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  • #978852
    Divert To Mobile
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    does anyone have any direct experience with reliability in amazons cloud?

    What happened did you have data loss?
    What did amazon do to rectify?

    Steve

    #1109978
    John C.
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    I’ve not used EC2, but I’ve been using Amazon S3 for a couple of years and have never experienced a problem. I haven’t heard of any problems with data loss either (unless you count people who lose their secret keys!).

    The biggest fault with the Amazon Cloud Computing platforms, in my mind, is that they are designed by Engineers for Engineers – it’s not easy for a regular person to sift through all the information and work out how to use it. Unless you have a technical mind, and time to work it out, you may be better off with one of the companies that focuses more on the consumer market.

    Hope that helps.

    Cheers,
    John

    #1109979
    Divert To Mobile
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    Hi John,

    Thanks for your input. I definitely agree, they seem to have overcomplicated it to the nth degree. Its taken about 12 months of casual poking and prodding to get my head around the terminology, resource hierarchy and pricing structures but now I’m really liking it.

    We’ve had a testing server up there humming away happily for about 3 months with no issues but were lacking the long term experience with ec2 to do a risk analysis to plan for DR.

    Can I ask how you are dealing with DR up there?

    Steve

    #1109980
    John C.
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    I don’t use EC2, so haven’t had to deal with DR from that perspective. I only use S3 as a backup location for physical servers, so S3 is part of DR for those servers. If, on the very off chance that S3 were to ever be unavailable for an extended period, I would still have the original content as well as offline backups.

    From my understanding of EC2, it is possible to export VMware images for offline backup. Could you possibly download these on a regular basis and plan to import them onto a physical server? Obviously you would need to have access to a physical server in the case of a disaster.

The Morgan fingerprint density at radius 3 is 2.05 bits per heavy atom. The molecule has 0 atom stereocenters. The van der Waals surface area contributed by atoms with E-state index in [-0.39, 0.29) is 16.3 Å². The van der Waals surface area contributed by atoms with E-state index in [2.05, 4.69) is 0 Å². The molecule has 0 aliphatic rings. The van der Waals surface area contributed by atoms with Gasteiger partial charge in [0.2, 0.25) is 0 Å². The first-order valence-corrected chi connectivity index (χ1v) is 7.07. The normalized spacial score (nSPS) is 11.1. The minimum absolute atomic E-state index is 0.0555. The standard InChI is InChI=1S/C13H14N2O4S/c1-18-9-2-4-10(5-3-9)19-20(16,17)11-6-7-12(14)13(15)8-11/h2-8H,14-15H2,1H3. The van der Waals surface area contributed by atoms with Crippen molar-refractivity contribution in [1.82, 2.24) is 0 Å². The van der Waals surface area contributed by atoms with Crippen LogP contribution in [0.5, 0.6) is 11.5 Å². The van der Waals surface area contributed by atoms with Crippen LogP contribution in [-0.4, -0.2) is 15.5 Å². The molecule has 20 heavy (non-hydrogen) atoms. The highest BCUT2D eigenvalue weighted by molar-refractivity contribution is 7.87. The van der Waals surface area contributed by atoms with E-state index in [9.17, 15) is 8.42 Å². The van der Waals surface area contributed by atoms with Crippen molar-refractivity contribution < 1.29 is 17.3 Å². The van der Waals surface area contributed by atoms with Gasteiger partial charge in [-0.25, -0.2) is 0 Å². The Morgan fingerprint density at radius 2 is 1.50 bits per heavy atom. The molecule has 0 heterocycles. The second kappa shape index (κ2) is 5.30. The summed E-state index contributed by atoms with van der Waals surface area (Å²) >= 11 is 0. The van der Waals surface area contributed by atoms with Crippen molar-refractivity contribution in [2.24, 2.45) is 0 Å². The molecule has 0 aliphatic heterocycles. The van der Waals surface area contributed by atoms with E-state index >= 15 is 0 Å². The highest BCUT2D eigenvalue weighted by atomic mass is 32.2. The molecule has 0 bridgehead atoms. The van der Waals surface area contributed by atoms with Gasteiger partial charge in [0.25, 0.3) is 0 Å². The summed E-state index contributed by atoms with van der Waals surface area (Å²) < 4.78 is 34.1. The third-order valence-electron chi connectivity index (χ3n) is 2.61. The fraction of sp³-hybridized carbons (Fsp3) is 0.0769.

I think many companies do the opposite of what I describe above – i.e. use their physical servers as their primary servers, but have EC2 available for DR.

    #1109981
    Divert To Mobile
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    Initially we had it setup with 2 servers running together and 1 elastic IP
    a cron job would rsync the servers every 5 min so in the event primary server failed a simple switch of the elastic ip to the backup server would seamlessly keep everything running.
    So 3 months later and not a glitch the only problem is double the costs. (well decent problem)

    However as you said s3 might be the way to go. So don’t run a second server just copy the data store to s3 and append every 5 min. then if server goes down rebuild image and copy data from s3.
    Downtime would be about 30min with a maximum of 5 min worth of data loss. Not so harsh for a mail server.
    Thanks this might be the way to go.

    Steve

    #1109982
    Netorigin
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    Divert To Mobile, post: 122511 wrote:
    does anyone have any direct experience with reliability in amazons cloud?

    What happened did you have data loss?
    What did amazon do to rectify?

    Steve

    We have had East Coast EC2 instance with them for just over a year and we never experienced any issues such as data loss or network outages. We’ve terminated this instance in favour for a West Coast instance. Currently we have one EC2 Instance on the West Coast and one in Ireland.

    Cheers,
    Shaun

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